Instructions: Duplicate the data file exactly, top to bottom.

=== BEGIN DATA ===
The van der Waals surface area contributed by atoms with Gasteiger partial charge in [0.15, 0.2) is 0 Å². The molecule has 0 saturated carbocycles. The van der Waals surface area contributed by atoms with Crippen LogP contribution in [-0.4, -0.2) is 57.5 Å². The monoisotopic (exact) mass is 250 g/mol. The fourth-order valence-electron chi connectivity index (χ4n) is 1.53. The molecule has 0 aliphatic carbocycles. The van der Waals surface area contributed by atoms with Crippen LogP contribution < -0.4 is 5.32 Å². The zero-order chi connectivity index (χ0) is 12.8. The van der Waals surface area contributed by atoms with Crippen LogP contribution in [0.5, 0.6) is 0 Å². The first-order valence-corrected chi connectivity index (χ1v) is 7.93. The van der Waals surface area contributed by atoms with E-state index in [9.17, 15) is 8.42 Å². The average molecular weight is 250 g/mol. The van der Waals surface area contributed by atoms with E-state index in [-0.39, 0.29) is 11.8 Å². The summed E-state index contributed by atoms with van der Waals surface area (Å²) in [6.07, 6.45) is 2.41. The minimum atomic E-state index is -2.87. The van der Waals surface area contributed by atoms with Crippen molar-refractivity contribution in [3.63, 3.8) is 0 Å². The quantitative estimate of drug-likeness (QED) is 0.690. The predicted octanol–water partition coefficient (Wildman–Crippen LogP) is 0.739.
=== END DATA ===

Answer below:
The van der Waals surface area contributed by atoms with Gasteiger partial charge in [0.15, 0.2) is 0 Å². The molecule has 0 saturated carbocycles. The van der Waals surface area contributed by atoms with Crippen LogP contribution in [-0.4, -0.2) is 57.5 Å². The monoisotopic (exact) mass is 250 g/mol. The fourth-order valence-electron chi connectivity index (χ4n) is 1.53. The molecule has 0 aliphatic carbocycles. The van der Waals surface area contributed by atoms with Crippen LogP contribution < -0.4 is 5.32 Å². The zero-order chi connectivity index (χ0) is 12.8. The van der Waals surface area contributed by atoms with Crippen LogP contribution in [0.5, 0.6) is 0 Å². The first-order valence-corrected chi connectivity index (χ1v) is 7.93. The van der Waals surface area contributed by atoms with E-state index in [9.17, 15) is 8.42 Å². The average molecular weight is 250 g/mol. The van der Waals surface area contributed by atoms with E-state index in [-0.39, 0.29) is 11.8 Å². The summed E-state index contributed by atoms with van der Waals surface area (Å²) in [6.07, 6.45) is 2.41. The minimum atomic E-state index is -2.87. The van der Waals surface area contributed by atoms with Crippen molar-refractivity contribution in [3.63, 3.8) is 0 Å². The quantitative estimate of drug-likeness (QED) is 0.690. The predicted octanol–water partition coefficient (Wildman–Crippen LogP) is 0.739.